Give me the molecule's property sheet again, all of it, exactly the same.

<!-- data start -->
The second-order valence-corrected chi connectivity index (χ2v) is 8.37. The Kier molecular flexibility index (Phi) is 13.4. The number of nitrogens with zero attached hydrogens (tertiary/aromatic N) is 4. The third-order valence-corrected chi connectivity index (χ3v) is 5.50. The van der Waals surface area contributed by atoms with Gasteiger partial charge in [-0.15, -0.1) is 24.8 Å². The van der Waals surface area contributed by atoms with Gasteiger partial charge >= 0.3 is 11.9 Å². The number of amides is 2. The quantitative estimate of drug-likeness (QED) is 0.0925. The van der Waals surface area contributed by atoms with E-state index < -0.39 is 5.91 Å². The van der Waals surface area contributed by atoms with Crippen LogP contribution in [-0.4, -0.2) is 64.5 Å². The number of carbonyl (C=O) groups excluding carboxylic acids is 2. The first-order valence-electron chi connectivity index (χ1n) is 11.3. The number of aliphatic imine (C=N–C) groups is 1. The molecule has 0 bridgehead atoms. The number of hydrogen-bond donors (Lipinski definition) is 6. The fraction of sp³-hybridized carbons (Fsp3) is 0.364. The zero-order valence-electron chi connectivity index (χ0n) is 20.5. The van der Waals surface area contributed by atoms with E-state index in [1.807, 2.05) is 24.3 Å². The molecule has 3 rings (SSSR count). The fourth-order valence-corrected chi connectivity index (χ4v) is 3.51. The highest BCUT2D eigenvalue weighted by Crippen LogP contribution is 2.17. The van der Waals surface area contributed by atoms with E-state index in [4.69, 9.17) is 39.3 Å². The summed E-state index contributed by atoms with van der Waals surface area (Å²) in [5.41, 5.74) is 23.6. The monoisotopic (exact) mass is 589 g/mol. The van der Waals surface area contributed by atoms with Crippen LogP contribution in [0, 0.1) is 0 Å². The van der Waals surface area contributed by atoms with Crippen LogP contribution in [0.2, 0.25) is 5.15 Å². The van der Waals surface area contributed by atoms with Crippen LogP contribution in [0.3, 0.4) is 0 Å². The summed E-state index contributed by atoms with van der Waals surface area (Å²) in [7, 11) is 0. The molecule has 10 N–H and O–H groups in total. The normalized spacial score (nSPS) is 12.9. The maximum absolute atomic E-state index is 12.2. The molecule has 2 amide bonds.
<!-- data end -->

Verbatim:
The second-order valence-corrected chi connectivity index (χ2v) is 8.37. The Kier molecular flexibility index (Phi) is 13.4. The number of nitrogens with zero attached hydrogens (tertiary/aromatic N) is 4. The third-order valence-corrected chi connectivity index (χ3v) is 5.50. The van der Waals surface area contributed by atoms with Gasteiger partial charge in [-0.15, -0.1) is 24.8 Å². The van der Waals surface area contributed by atoms with Gasteiger partial charge >= 0.3 is 11.9 Å². The number of amides is 2. The quantitative estimate of drug-likeness (QED) is 0.0925. The van der Waals surface area contributed by atoms with E-state index < -0.39 is 5.91 Å². The van der Waals surface area contributed by atoms with Crippen LogP contribution in [-0.4, -0.2) is 64.5 Å². The number of carbonyl (C=O) groups excluding carboxylic acids is 2. The first-order valence-electron chi connectivity index (χ1n) is 11.3. The number of aliphatic imine (C=N–C) groups is 1. The molecule has 0 bridgehead atoms. The number of hydrogen-bond donors (Lipinski definition) is 6. The fraction of sp³-hybridized carbons (Fsp3) is 0.364. The zero-order valence-electron chi connectivity index (χ0n) is 20.5. The van der Waals surface area contributed by atoms with E-state index in [1.807, 2.05) is 24.3 Å². The molecule has 3 rings (SSSR count). The fourth-order valence-corrected chi connectivity index (χ4v) is 3.51. The highest BCUT2D eigenvalue weighted by Crippen LogP contribution is 2.17. The van der Waals surface area contributed by atoms with E-state index in [4.69, 9.17) is 39.3 Å². The summed E-state index contributed by atoms with van der Waals surface area (Å²) in [5.41, 5.74) is 23.6. The monoisotopic (exact) mass is 589 g/mol. The van der Waals surface area contributed by atoms with Crippen LogP contribution in [0, 0.1) is 0 Å². The van der Waals surface area contributed by atoms with Crippen LogP contribution in [0.2, 0.25) is 5.15 Å². The van der Waals surface area contributed by atoms with Crippen LogP contribution in [0.3, 0.4) is 0 Å². The summed E-state index contributed by atoms with van der Waals surface area (Å²) in [7, 11) is 0. The molecule has 10 N–H and O–H groups in total. The normalized spacial score (nSPS) is 12.9. The maximum absolute atomic E-state index is 12.2. The molecule has 2 amide bonds.